Sparkling stars are one style of edible glitter.
There are a variety of tools in the cake decorator’s arsenal, from cake coverings such as buttercreams and fondant to specialized decorating elements, including gum paste and pulled sugar. Many of these require sophisticated skills, but glitter can be applied successfully by any baker with an eye for color. Add this to my Recipe Box.
About Edible Glitter
Edible glitter is a food-safe product manufactured primarily from gum arabic, a common ingredient in industrial food production. Gum arabic or another gelling agent is prepared with a suitable food coloring and occasionally sweeteners of flavorings, and set into a thin, shiny film. This film can be cut into shapes for specific applications or seasonal markets, or processed into flakes of any desired size from 1/50 to 1/4 inch. The end result is a shiny powder that can add sparkling color to any cake.
Using Edible Glitter
Edible glitter can be used in many ways to decorate a cake. Small quantities of glitter can be scattered over a cake’s icing decorations, lending them eye-catching highlights. Various colors of glitter can be combined into pictures, or used to create decorative accents in every color of the rainbow. Glitter can also provide an area of contrasting color near written messages or other accents. Skilled practitioners can use glitter to decorate the sides of a cake, leaving the top free for more sophisticated work.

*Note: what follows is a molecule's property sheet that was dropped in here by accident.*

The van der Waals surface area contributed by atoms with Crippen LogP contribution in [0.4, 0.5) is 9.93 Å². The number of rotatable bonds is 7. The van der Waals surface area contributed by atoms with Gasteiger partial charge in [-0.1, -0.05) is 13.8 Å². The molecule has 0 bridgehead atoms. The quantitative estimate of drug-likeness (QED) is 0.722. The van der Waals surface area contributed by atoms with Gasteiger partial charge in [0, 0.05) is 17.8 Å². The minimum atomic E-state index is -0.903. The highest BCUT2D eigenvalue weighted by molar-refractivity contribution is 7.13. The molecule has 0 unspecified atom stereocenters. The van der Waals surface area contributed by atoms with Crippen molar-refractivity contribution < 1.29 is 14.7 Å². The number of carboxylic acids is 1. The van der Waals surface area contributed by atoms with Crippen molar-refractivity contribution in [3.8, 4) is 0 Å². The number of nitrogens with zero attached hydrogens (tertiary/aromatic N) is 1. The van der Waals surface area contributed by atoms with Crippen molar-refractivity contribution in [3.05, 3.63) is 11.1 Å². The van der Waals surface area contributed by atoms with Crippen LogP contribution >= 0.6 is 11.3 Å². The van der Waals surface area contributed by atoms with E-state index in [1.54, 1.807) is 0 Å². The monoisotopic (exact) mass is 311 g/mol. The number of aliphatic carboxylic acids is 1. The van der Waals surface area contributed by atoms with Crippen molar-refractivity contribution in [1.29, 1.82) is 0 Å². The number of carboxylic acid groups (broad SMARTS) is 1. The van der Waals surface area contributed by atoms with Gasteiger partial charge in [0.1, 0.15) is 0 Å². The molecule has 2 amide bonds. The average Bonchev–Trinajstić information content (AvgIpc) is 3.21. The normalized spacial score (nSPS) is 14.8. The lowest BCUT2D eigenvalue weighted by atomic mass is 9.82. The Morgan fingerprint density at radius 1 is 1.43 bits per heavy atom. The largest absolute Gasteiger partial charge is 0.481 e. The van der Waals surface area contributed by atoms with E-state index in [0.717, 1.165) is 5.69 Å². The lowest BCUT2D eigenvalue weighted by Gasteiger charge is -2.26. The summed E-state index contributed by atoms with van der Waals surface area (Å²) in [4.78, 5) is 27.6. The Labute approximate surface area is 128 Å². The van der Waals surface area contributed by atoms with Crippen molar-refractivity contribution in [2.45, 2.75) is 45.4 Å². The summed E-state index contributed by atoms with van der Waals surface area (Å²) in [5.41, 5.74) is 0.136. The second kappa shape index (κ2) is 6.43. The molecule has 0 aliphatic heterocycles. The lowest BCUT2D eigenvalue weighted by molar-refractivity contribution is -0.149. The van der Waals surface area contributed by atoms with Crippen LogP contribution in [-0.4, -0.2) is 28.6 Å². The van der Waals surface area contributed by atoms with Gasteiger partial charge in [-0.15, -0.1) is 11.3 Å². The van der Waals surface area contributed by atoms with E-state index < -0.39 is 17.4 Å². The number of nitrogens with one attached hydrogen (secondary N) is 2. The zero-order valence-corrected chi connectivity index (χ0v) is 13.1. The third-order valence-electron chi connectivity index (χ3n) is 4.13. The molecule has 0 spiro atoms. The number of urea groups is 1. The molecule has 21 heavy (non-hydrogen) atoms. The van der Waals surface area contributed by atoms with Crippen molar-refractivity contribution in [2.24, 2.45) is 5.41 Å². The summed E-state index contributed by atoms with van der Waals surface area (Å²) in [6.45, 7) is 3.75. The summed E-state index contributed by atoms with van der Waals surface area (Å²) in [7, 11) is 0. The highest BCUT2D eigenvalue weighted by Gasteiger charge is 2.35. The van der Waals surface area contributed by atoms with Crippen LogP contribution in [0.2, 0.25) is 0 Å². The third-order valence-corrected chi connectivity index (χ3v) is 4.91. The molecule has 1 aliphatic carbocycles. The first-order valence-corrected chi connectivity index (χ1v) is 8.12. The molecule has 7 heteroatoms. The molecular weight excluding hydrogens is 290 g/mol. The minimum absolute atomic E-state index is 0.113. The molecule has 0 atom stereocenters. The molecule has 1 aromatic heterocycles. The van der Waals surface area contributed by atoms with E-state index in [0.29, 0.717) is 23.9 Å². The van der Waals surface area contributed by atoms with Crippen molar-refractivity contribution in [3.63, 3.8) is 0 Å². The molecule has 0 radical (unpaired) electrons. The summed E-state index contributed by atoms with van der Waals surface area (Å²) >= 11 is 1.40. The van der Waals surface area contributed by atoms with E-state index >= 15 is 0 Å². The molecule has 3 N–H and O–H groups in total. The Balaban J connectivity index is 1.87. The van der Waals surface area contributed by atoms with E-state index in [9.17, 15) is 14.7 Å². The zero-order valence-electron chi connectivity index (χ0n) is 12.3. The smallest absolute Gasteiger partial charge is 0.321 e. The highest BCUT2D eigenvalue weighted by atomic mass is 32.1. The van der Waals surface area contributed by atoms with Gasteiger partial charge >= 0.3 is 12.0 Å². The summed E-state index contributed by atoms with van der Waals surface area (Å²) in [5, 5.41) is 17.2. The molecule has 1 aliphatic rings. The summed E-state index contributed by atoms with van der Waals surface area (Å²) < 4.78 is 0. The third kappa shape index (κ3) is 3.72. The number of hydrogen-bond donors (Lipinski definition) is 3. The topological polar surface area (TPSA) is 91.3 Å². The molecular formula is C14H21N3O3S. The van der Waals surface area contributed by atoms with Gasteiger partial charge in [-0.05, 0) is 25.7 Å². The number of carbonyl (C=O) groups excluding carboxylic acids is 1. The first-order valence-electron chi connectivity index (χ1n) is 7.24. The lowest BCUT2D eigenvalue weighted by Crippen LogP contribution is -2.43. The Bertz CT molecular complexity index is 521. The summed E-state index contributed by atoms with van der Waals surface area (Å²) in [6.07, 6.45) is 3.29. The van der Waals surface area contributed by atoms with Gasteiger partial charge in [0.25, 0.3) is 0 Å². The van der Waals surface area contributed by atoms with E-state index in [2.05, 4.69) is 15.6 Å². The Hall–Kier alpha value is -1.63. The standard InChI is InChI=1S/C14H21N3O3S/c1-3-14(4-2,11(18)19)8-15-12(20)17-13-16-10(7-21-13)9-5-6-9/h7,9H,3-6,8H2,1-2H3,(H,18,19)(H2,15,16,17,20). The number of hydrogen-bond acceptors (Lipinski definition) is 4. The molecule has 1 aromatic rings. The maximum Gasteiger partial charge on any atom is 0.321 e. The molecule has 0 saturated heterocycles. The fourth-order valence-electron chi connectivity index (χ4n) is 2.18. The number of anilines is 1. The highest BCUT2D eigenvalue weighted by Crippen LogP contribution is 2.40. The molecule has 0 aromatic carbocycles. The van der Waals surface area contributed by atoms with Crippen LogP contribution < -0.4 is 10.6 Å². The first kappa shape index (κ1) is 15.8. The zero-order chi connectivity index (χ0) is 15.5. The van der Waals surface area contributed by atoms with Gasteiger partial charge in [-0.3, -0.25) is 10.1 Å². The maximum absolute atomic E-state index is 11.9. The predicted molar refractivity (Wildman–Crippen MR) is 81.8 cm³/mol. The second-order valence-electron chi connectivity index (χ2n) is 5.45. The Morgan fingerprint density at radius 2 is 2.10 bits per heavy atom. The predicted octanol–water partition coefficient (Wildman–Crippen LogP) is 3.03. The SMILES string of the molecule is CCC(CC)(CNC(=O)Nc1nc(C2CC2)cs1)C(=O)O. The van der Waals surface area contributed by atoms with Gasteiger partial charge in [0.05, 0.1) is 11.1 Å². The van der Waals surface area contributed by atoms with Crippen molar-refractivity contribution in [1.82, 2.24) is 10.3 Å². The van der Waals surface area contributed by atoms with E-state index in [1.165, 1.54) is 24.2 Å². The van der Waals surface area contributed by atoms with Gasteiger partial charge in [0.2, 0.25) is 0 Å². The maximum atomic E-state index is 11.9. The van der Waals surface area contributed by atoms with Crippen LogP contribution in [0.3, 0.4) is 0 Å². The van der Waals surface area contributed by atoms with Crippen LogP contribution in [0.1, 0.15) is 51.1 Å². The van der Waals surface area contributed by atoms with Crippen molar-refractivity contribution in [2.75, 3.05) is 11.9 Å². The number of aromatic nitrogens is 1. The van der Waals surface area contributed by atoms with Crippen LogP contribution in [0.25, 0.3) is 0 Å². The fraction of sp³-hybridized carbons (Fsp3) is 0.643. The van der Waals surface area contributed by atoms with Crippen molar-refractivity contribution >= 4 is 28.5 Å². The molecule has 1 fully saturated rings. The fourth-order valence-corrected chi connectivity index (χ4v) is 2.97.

Using Glitter Shapes
Aside from the production of colored flakes in various sizes, sheets of glitter can also be cut into tiny shapes such as stars or hearts. These can be especially effective when placed as a random element throughout a design, lending an unobtrusive accent to the other decorations. Stars can be used for Christmas, New Years or July 4th, while hearts are appropriate for weddings, Valentine’s Day or Mother’s Day. Shapes are appropriate as well for individual desserts or cupcakes.
Other related products can be used in conjunction with edible glitter to achieve spectacular results. Petal dust, for example, is a dry powder that can be painted onto dried buttercream or fondant coverings to create pictures or realistic flower petals. Luster dust is similar, but with a cool metallic sheen. These varying layers of matte and gleaming finish permit talented designers to create very striking and artistic imagery on a cake, when combined with glitter.